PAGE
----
by Jodie T. Allen, Senior Editor, Pew Research Center
You may take some whacks at Goldman Sachs but don’t lay a hand on my PCs or Macs! That at least is the message one might take from a perusal of Americans’ judgments about who and what are having positive or negative effects on the way things are going in the country today.
A March Pew Research Center survey found public satisfaction with the state of the nation continuing to decline while anger and frustration with the federal government mounts. Nor are the feds the sole target of public distrust. Numerous other institutions share in its opprobrium. On the scale of positive judgments by American adults, banks and other financial institutions, large corporations, labor unions — even the news media and entertainment industry — all score in the 20s or low 30s.
That institutions of higher education, churches and other religious organizations and that perennial favorite “small business” earn higher ratings is perhaps unsurprising. More striking is that at the top of the popularity list — essentially tied with small business for first place in making a positive difference while outranking even religious institutions — are technology companies.
Nor is that positive rating primarily the result of the enthusiasm of young and relatively young adults, the first adopters and overwhelming users of new technology. While fully 80% of those under age 30 express positive views of the tech sector, the fans of technology firms are well distributed across the age spectrum including about two-thirds (66%) of those in the 50-64 age bracket and more than half (52%) of those ages 65 and older. Even among the elderly, non-positive evaluations of tech companies are about as likely to be a non-response (19%) as a negative rating (23%).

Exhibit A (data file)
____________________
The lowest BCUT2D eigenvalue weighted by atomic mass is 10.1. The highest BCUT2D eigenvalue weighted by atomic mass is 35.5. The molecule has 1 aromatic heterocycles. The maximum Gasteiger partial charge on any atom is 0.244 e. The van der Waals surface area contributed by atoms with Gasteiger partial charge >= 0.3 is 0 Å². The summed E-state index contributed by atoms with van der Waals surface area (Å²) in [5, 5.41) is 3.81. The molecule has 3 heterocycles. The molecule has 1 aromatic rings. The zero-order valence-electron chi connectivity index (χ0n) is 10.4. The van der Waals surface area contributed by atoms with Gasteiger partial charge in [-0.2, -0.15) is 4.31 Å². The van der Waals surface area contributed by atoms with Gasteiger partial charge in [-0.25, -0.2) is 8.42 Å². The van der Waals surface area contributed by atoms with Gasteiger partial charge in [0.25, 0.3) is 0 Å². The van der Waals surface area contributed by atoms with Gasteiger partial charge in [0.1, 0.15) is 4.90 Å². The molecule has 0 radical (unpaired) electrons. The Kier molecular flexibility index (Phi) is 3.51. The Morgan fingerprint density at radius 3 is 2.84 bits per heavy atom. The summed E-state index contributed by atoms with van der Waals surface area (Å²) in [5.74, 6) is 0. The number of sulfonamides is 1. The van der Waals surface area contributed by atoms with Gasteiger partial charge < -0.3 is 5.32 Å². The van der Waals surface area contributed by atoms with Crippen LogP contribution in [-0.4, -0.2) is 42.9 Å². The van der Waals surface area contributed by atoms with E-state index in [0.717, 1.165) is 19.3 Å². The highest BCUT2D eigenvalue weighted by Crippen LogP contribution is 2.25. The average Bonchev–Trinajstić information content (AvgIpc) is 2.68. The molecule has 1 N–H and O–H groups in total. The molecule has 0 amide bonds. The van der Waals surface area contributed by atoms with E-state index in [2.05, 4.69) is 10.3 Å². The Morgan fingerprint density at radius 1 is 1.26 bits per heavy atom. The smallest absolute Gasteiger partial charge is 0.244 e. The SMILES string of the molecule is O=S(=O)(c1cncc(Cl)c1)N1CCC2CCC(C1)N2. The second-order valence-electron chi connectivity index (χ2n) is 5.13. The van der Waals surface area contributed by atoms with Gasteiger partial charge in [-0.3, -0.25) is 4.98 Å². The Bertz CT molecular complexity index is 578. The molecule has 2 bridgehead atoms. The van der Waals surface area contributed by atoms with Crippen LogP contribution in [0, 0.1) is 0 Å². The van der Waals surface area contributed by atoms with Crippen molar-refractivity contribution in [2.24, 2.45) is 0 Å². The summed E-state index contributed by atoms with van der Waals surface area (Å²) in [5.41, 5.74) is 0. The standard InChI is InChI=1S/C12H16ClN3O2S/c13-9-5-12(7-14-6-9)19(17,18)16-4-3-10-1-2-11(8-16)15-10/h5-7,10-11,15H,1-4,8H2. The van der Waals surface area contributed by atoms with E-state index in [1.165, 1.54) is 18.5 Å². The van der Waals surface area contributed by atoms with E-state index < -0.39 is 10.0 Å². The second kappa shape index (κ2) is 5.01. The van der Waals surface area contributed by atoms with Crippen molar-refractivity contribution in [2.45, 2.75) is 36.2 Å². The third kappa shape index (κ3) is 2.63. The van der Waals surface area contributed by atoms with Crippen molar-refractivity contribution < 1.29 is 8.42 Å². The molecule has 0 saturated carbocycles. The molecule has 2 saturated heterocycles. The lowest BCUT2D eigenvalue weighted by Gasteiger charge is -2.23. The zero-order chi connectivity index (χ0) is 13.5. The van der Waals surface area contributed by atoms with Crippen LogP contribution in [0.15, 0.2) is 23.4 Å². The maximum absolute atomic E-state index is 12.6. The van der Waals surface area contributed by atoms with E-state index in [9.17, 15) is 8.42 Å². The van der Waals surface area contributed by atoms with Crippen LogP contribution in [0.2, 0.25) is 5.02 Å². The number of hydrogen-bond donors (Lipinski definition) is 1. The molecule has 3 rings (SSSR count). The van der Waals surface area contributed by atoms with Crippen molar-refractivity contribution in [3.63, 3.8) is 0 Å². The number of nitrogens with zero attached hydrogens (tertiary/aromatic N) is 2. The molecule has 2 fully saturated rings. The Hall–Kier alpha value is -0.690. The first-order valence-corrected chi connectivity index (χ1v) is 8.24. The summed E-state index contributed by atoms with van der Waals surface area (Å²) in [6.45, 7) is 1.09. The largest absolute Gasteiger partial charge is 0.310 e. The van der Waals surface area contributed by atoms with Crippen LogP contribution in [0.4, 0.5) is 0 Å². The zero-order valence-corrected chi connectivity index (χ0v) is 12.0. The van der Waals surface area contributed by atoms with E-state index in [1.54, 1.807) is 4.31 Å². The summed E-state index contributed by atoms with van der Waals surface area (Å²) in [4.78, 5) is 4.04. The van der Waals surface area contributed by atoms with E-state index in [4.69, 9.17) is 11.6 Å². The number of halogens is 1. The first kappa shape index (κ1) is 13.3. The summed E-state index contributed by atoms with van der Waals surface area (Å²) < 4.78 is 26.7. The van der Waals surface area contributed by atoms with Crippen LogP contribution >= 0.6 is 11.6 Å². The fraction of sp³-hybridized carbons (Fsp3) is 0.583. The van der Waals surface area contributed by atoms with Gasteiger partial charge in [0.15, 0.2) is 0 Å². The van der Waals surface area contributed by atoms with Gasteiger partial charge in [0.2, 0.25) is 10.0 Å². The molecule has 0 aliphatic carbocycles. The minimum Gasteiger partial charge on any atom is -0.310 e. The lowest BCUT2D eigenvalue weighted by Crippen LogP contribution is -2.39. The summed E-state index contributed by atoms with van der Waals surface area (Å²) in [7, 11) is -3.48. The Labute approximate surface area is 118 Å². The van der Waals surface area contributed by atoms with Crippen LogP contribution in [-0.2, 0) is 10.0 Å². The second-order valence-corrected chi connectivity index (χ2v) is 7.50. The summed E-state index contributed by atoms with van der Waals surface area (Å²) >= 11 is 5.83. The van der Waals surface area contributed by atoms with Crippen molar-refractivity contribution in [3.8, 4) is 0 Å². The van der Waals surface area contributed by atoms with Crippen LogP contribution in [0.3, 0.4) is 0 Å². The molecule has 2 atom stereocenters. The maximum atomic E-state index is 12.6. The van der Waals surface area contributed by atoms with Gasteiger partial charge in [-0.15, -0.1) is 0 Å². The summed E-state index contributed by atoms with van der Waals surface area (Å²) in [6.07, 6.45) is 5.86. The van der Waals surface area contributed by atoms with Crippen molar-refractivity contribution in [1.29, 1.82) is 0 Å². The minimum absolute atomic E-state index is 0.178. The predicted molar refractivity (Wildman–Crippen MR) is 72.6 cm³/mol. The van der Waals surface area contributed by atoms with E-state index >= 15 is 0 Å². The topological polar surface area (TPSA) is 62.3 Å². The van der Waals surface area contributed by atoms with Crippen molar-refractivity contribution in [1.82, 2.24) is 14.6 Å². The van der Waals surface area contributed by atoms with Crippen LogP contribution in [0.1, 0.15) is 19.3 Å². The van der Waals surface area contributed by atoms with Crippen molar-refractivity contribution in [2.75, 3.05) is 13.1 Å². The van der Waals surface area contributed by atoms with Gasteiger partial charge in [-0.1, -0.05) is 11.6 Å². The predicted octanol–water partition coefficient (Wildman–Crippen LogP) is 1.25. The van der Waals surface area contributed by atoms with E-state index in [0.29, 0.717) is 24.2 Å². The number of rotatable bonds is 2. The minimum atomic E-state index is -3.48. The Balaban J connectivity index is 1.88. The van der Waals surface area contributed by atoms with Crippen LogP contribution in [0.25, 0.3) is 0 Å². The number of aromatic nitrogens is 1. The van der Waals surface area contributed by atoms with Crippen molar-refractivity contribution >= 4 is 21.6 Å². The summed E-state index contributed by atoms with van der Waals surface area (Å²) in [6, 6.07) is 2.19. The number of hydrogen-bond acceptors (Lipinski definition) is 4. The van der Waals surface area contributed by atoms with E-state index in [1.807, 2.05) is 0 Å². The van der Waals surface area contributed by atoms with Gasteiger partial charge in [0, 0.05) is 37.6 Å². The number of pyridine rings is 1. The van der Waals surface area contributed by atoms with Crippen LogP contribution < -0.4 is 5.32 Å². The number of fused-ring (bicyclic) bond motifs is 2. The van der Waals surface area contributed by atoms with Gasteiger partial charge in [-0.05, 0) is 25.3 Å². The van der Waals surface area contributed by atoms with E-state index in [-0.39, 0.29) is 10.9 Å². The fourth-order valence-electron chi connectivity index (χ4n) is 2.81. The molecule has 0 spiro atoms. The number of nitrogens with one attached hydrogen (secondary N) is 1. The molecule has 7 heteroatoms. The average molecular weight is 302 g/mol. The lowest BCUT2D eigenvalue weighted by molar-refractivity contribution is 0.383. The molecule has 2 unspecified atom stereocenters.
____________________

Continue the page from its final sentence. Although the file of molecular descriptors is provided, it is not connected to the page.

Among demographic groups men are more likely than women to have warm feelings about the technology industry (73% vs. 63%) . Male enthusiasm extends across the age range with fully 68% of men ages 50 and above saying that tech companies have a positive effect on the way things are going in the country. Education also plays some role in this evaluation: 75% of college grads and 70% of those with some college experience take a positive view compared with about six in ten of those with lesser education attainment. Greater affluence also appears to stimulate more favorable views — 82% of those with annual incomes of $100,000 or more give a thumbs-up to tech companies compared with numbers in the 60% range for lesser income categories. Among regions, only in the South do somewhat fewer (63%) see tech firms exerting a positive influence.
Unlike in the case of government and many other institutions, views of technology companies are virtually invariant across political party lines, ideological leanings or voter status. But, as in the case of some other institutions tested, some carryover of contentment is apparent. Among those who say they are “angry” with the federal government only 59% say that technology companies have a positive influence compared with 70% of those “frustrated” and 73% of the “content” with government group. And while nearly eight in ten (78%) of those who are satisfied with the current direction of the nation also cast a favorable eye on the tech sector, only 64% of the nationally dissatisfied share that view. Of course one cannot conclude from this that loving your laptop makes you love the state of the nation.